Azizullah had intended to catch a flight home from the capital -- his family was insisting that he must get to Kandahar soon to see his ailing mother. But all the flights to Kandahar were booked, and he asked me to drive him to southern Afghanistan. So the two of us set off together in my Toyota Corolla sedan. It was a sunny winter day and we wanted to get the six-hour journey, along one of our country's most treacherous routes, behind us as quickly as possible.
The nearly 500-kilometer Kabul-to-Kandahar highway is a major artery connecting the Afghan people that is now notorious for being a Taliban hunting ground. I remember how, after being opened to traffic in late 2003, this road was touted as a success in the rebuilding of Afghanistan.
By early afternoon, halfway through our journey as we reached a particularly dangerous stretch of highway in Zabul Province, I was getting more anxious. Soon I spotted a roadblock just outside the small town of Shahjoy. As I slowed my car to see what was going on, two armed men rushed toward us and pointed their guns at me and told me to pull over to the side of the road.
After I shut off the engine, they ordered us into another car. We were surrounded by gunmen, and I could see that one of them was now behind the wheel of my car. Very soon, we were heading toward the mountains.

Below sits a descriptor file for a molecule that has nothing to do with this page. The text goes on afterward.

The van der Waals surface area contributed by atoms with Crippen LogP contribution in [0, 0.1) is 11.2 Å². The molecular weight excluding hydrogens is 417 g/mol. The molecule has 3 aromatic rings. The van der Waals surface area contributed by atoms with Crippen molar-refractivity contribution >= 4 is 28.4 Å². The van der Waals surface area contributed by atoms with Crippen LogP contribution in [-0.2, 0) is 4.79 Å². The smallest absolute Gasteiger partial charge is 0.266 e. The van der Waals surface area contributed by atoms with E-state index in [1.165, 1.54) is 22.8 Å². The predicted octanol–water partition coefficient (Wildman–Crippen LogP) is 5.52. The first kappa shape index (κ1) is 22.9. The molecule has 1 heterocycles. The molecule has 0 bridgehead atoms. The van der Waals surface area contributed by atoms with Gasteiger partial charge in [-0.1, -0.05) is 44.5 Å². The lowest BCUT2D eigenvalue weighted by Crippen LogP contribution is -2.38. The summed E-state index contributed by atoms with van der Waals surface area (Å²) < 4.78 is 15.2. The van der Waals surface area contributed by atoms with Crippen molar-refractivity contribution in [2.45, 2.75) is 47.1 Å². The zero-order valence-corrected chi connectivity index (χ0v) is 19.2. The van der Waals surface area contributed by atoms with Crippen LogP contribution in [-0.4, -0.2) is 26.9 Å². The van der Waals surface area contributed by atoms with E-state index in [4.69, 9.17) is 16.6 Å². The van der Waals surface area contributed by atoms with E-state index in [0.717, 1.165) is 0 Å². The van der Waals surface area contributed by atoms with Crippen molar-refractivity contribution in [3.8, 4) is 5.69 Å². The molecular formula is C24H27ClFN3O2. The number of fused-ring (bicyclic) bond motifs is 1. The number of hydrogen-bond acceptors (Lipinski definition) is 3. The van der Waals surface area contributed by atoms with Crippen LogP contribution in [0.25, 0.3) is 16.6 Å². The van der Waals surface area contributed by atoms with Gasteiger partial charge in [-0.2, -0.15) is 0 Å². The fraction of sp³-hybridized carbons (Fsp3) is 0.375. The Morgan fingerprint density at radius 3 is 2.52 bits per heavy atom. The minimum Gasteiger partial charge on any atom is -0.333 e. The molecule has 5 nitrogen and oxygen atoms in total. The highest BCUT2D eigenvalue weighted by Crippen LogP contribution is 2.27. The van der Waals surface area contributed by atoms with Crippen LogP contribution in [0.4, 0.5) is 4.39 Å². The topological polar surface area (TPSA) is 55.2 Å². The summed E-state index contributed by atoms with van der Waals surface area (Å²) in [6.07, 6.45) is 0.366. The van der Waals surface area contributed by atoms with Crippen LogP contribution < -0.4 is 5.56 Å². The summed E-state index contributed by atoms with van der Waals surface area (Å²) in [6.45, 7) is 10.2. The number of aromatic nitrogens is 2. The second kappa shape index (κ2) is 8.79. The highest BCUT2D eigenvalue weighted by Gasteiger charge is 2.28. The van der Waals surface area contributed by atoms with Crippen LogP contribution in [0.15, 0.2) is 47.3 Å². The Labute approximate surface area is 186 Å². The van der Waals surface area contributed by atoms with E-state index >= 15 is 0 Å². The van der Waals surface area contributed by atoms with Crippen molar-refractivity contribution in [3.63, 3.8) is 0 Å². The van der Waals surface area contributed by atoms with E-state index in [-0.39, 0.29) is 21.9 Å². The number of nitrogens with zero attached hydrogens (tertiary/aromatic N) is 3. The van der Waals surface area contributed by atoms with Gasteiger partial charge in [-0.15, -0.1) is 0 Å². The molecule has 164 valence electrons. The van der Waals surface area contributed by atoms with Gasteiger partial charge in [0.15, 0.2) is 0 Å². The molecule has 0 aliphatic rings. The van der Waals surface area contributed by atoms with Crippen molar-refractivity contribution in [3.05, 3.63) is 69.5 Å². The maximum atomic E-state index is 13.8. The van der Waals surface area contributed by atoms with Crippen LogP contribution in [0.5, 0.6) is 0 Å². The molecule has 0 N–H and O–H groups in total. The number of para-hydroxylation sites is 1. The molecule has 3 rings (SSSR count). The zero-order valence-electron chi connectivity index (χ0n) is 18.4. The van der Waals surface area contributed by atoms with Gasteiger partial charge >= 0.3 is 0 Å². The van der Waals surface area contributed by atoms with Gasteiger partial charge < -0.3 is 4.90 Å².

On The Move
Our captors were mostly local Taliban from Zabul who quickly established our identities. They told us that they would not tie our hands or torture us, but made clear that it was their leaders who would determine our fates. They were all young men in their twenties.
In some villages, local residents were so poor that all they could offer was dry bread and water. The region has been ravaged by a recent drought that destroyed the subsistence farming and killed the sheep and goats that provide livelihoods for so many people in the region.
Over the course of the next four days, the Taliban constantly moved us from one remote mountain village to another. They drove us around in a pick-up truck they had snatched from a local reconstruction firm. Some armed Taliban also drove on motorbikes at times forming a security cordon around it. Some of the journeys -- over dirt roads and rocky desert -- were bone-jarring.
Every time they took us to a new village, the Taliban who looked after us behaved decently. The commander who was responsible for abducting us was particularly kind to us. The locals everywhere questioned the Taliban's decision to abduct local journalists. We were not tortured at any point during our captivity.
On November 30, the Taliban finally freed us. They returned my car, mobile phone, all our equipment, and all our money and documents.
I had gradually discovered that many of my captors were avid Radio Free Afghanistan (RFA) listeners. Many people in that southern region listen to our broadcasts, and the Taliban in particular. They never complained of any one-sidedness in RFA's coverage, I would note, although they frequently lamented that "the media" did not give them fair coverage.
During our captivity, local commanders repeatedly told me that their leaders wanted us to remember that we should always be independent journalists. I told them that we are independent journalists and our radio is independent with a policy of fairness. We follow internationally established principles of [balanced] journalism. And we will keep doing so forever -- again and again.